Are big brands serious about blacks?


A glorious double rainbow arched over the roof of the Tops at Spar Gugulethu Wine Festival as the sun set over the smoky township yesterday evening. A good omen for the future of SA wine and on Africa Day, nogal. Show co-owner Mzoli Ngcawuzele (below, with a fan) took time out from braaing sausages to thank each producer for fronting up.

gugs 300x250 Are big brands serious about blacks?

There was an explosion of small producers like hunky Johan Nesenberend from Porcupine Ridge, cool-hand Luke Krone from House of Krone and glamorous Rose Jordaan from Bartinney Cellars. “This is the only show we’ll do, plus Food|Wine|Design in Hyde Park. The others are too expensive.”

Big brands were all there, with sexy student promoters and banners of bling. But where were the winemakers, the people who actually make the stuff? It’s so much more convincing when you speak to the organ grinder rather than the monkey, no matter how jauntily the simian is dressed by its owner.  Have big brands moved beyond superficiality yet?  On the evidence of last night, probably not.

And where were my colleagues, that pampered tribe of wine journos? Heck, I had to cash-in serious frequent-flyer miles to BA down from Johannesburg while the pips from Grape and the rent-a-crowd-tweeters were conspicuous by their absence. Just as well, as the reserved VIP parking had been appropriated by consumers.

In spite of reduced ranks of the Spitterati and Snifferati, the VIP tent was heaving with platters of hamburgers and mushroom brioche and piles of Platter sighted guides ignored on rented tables. But how many VIPs does it take to change a light bulb? The VIP tent was so packed with minor celebrities, wannabes and never was’s that the main event was deserted in comparison.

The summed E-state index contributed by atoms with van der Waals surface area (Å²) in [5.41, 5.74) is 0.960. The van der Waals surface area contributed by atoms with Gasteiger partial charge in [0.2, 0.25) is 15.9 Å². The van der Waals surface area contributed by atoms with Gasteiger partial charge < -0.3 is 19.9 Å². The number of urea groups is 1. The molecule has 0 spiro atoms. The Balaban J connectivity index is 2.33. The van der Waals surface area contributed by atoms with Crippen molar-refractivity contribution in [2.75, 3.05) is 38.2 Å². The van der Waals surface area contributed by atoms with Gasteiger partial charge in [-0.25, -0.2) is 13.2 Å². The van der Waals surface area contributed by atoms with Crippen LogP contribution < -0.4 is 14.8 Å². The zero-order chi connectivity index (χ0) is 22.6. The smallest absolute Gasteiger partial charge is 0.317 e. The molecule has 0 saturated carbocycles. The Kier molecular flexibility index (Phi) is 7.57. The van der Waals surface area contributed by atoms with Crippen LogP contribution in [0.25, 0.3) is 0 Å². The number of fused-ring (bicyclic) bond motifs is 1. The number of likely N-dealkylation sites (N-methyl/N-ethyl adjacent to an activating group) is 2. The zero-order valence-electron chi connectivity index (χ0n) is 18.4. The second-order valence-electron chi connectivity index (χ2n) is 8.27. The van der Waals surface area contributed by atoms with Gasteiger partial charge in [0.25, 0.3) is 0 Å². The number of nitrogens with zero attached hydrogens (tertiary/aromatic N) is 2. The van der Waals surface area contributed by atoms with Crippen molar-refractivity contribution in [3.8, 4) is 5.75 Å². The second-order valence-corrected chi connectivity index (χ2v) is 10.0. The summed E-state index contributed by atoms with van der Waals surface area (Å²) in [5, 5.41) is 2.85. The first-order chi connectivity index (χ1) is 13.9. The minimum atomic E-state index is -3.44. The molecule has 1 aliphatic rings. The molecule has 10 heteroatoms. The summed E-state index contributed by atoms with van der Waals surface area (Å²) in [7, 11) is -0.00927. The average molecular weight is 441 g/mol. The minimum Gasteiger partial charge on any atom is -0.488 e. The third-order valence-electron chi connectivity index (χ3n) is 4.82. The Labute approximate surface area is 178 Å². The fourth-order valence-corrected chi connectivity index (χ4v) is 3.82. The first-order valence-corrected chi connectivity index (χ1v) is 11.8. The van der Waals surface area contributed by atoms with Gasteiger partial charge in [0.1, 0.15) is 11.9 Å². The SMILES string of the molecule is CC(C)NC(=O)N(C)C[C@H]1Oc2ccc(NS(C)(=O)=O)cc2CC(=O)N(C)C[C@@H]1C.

Keps off to Tops for sponsoring Gugs, a progressive brand which is re-inventing the rule book of wine retail. Liquor executive Mark Robinson had deep, whisky-filled footsteps to fill when Ray Edwards took early retirement last year. But the new broom has started to sweep vigorously. Spar own brand Country Cellars has been discontinued and the focus changed to Olive Brook. Mark promises a major launch in October of prestige wines beneath the R100-a-bottle glass ceiling.  All good news for major supplier Kleine Zalze.

If SA retail follows the UK model, supermarket own brands have long legs. As the Guardian reported last week “according to market researchers Mintel, 2011 saw, for the first time, more own-label products launched in the UK than branded goods. It added that the market for own-label food and drink products reached £37bn in 2011, a 24% increase since 2006.”

To support this new wine focus, Mark reveals Whisky magazine will alternate with Cheers, brought to you by TOPS at SPAR in alternate months, thereby expanding coverage of the Scottish stuff to wine. With 100,000 copies a month the target circulation, it should seriously reshape the lifestyle arena.